Gold Price in 2017 Surges On Rising Syria And North Korea Tensions

April 16, 2017

The gold price in 2017 has pushed through resistance levels this past week. It has rallied to its highest level since November 2016.

But will gold prices sustain their newfound heights?

The good news: Seasonally, the price of gold is entering a strong period that, on average between 2001 and 2012, has seen gains of almost 4% between early April and late May.

If you combine that with US tensions with Syria and North Korea, investors have plenty of reason to expect gold to power higher.

But gold's recent move through its stubborn 200-day resistance level of $1,260 may cause headwinds for the metal.

Today, I'll discuss those potential headwinds and how much higher I expect gold prices in 2017 to rise.

First, let's take a look at the strong performance from the metal last week.

Price Of Gold Posts A 2.7% Weekly Gain

After settling at $1,254 on Friday, April 7, gold prices opened Monday morning lower at $1,249. This drop suggested that the U.S. missile strike on Syria was overblown. Prices recovered slightly by the close and settled flat at $1,254.

On Tuesday, April 11, gold once again shot higher as investors grew concerned about U.S. action in Syria and incendiary rhetoric toward North Korea. At the same time, the U.S. Dollar Index (DXY) retreated on weaker Treasury yields and a stronger yen. The gold price closed the day at $1,274 for a 1.6% rise.

Here's how the DXY trended this past week.

Wednesday saw the biggest action in the dollar and gold price. The Wall Street Journal interviewed President Donald Trump, who said the dollar was "getting too strong." That news sent gold higher and the dollar lower, falling 60 basis points in just 40 minutes. The price of gold settled at $1,287 for a 1% gain on the day.

Yesterday (Thursday, April 13), gold opened at the previous close of $1,287. But by mid-morning, the dollar's overnight retreat had abated and the DXY started to rebound. The metal managed to close 0.1% higher at $1,288. That's the highest level since before the election on Nov. 4, 2016.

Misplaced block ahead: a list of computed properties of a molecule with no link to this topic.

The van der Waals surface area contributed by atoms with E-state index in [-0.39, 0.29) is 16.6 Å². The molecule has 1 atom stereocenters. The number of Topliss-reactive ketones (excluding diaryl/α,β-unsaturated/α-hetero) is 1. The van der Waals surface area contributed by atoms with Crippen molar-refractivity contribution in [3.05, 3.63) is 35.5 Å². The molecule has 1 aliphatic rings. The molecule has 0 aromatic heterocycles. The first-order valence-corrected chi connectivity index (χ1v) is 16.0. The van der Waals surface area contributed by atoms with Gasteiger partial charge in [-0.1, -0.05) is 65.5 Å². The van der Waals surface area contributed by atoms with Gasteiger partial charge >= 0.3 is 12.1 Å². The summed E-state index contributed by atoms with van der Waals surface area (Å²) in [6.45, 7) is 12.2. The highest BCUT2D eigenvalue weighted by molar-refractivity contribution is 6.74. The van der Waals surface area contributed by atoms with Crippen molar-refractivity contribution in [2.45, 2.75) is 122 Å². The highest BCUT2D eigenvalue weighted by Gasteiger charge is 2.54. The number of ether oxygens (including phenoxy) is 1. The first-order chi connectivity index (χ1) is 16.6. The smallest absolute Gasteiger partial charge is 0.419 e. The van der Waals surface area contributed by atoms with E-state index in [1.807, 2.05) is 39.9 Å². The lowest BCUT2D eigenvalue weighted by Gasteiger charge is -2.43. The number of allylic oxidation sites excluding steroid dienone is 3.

With US markets closed Friday (April 14) for Good Friday, gold’s performance handed investors a weekly gain of 2.7%.

Does this recent popping action place gold in a new higher realm?

Maybe, but I'm not convinced yet that the geopolitical uncertainties and Trump's rhetoric about the dollar are enough to sustain recent gains. Perhaps gold will head a little higher still, but there's major overhead resistance at $1,300.

Taking all that into account, here's what I see gold doing next:

Gold Price In 2017 Will Hit These Levels

I could see gold testing the $1,300 level…then pulling back to $1,260.

One of the reasons I remain unconvinced that this rally will continue is a week ago Friday’s bearish technical reversal. That’s when the price of gold traded intraday past its 200-day moving average…but pulled back to close the day below that level.

This chart shows the 200-day moving average, indicated by the red line.

Of course, this depends on how long the situations in Syria and North Korean pan out. If geopolitical tensions remain high in 2017 and the dollar keeps falling, then gold prices could easily maintain current levels and push higher.

But on a fundamental basis, there’s no news like major buying from a central bank or heaving national imports that can support the current rally.

And if the aggressive rhetoric calms down in the Middle-East and in East Asia, then gold could retreat to $1,260 once again.

Overall though, I don’t expect to see any major weakness. I still project gold prices to rise another 8.7% from the current $1,288 level to $1,400 by the end of 2017.

Peter Krauth is a former portfolio adviser and a 20-year veteran of the resource market, with special expertise in energy, metals and mining stocks. He has been editor of a widely circulated resource newsletter, and contributed numerous articles to, BNN Bloomberg and the Financial Post. Krauth holds a Master of Business Administration from McGill University and is headquartered in resource-rich Canada.

The purity of gold is measured in carat weight.

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